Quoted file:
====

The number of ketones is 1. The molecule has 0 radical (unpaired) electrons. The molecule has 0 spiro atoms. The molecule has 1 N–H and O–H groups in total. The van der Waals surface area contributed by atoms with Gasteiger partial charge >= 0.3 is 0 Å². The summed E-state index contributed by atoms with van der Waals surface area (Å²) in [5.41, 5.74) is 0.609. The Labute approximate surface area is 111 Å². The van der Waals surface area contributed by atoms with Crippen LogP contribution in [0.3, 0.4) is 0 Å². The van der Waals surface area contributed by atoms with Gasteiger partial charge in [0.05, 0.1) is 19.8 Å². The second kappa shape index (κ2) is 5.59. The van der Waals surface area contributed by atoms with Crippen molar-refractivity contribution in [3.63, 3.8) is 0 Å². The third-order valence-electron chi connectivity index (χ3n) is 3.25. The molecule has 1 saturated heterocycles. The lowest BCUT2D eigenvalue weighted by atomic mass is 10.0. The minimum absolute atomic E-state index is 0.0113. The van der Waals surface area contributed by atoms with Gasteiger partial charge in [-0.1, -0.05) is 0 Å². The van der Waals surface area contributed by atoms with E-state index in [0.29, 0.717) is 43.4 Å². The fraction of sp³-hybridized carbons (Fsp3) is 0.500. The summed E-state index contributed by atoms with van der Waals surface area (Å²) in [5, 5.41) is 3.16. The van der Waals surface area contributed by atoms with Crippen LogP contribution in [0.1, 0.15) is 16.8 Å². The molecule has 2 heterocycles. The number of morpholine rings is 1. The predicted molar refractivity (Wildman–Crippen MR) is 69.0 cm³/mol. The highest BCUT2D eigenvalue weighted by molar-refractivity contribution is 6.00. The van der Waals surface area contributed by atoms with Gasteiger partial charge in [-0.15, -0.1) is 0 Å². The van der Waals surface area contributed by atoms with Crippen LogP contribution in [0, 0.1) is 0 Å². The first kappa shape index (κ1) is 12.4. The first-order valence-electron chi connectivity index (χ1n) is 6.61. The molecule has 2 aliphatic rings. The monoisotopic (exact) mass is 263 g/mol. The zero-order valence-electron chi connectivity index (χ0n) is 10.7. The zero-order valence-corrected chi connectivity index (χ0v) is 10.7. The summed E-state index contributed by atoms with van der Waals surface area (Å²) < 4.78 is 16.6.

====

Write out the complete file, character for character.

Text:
The number of ketones is 1. The molecule has 0 radical (unpaired) electrons. The molecule has 0 spiro atoms. The molecule has 1 N–H and O–H groups in total. The van der Waals surface area contributed by atoms with Gasteiger partial charge >= 0.3 is 0 Å². The summed E-state index contributed by atoms with van der Waals surface area (Å²) in [5.41, 5.74) is 0.609. The Labute approximate surface area is 111 Å². The van der Waals surface area contributed by atoms with Crippen LogP contribution in [0.3, 0.4) is 0 Å². The van der Waals surface area contributed by atoms with Gasteiger partial charge in [0.05, 0.1) is 19.8 Å². The second kappa shape index (κ2) is 5.59. The van der Waals surface area contributed by atoms with Crippen molar-refractivity contribution in [3.63, 3.8) is 0 Å². The third-order valence-electron chi connectivity index (χ3n) is 3.25. The molecule has 1 saturated heterocycles. The lowest BCUT2D eigenvalue weighted by atomic mass is 10.0. The minimum absolute atomic E-state index is 0.0113. The van der Waals surface area contributed by atoms with Gasteiger partial charge in [-0.1, -0.05) is 0 Å². The van der Waals surface area contributed by atoms with E-state index in [0.29, 0.717) is 43.4 Å². The fraction of sp³-hybridized carbons (Fsp3) is 0.500. The summed E-state index contributed by atoms with van der Waals surface area (Å²) in [5, 5.41) is 3.16. The van der Waals surface area contributed by atoms with Crippen LogP contribution in [0.1, 0.15) is 16.8 Å². The molecule has 2 heterocycles. The number of morpholine rings is 1. The predicted molar refractivity (Wildman–Crippen MR) is 69.0 cm³/mol. The highest BCUT2D eigenvalue weighted by molar-refractivity contribution is 6.00. The van der Waals surface area contributed by atoms with Gasteiger partial charge in [-0.15, -0.1) is 0 Å². The van der Waals surface area contributed by atoms with Crippen LogP contribution in [0, 0.1) is 0 Å². The first kappa shape index (κ1) is 12.4. The first-order valence-electron chi connectivity index (χ1n) is 6.61. The molecule has 2 aliphatic rings. The monoisotopic (exact) mass is 263 g/mol. The zero-order valence-electron chi connectivity index (χ0n) is 10.7. The zero-order valence-corrected chi connectivity index (χ0v) is 10.7. The summed E-state index contributed by atoms with van der Waals surface area (Å²) < 4.78 is 16.6.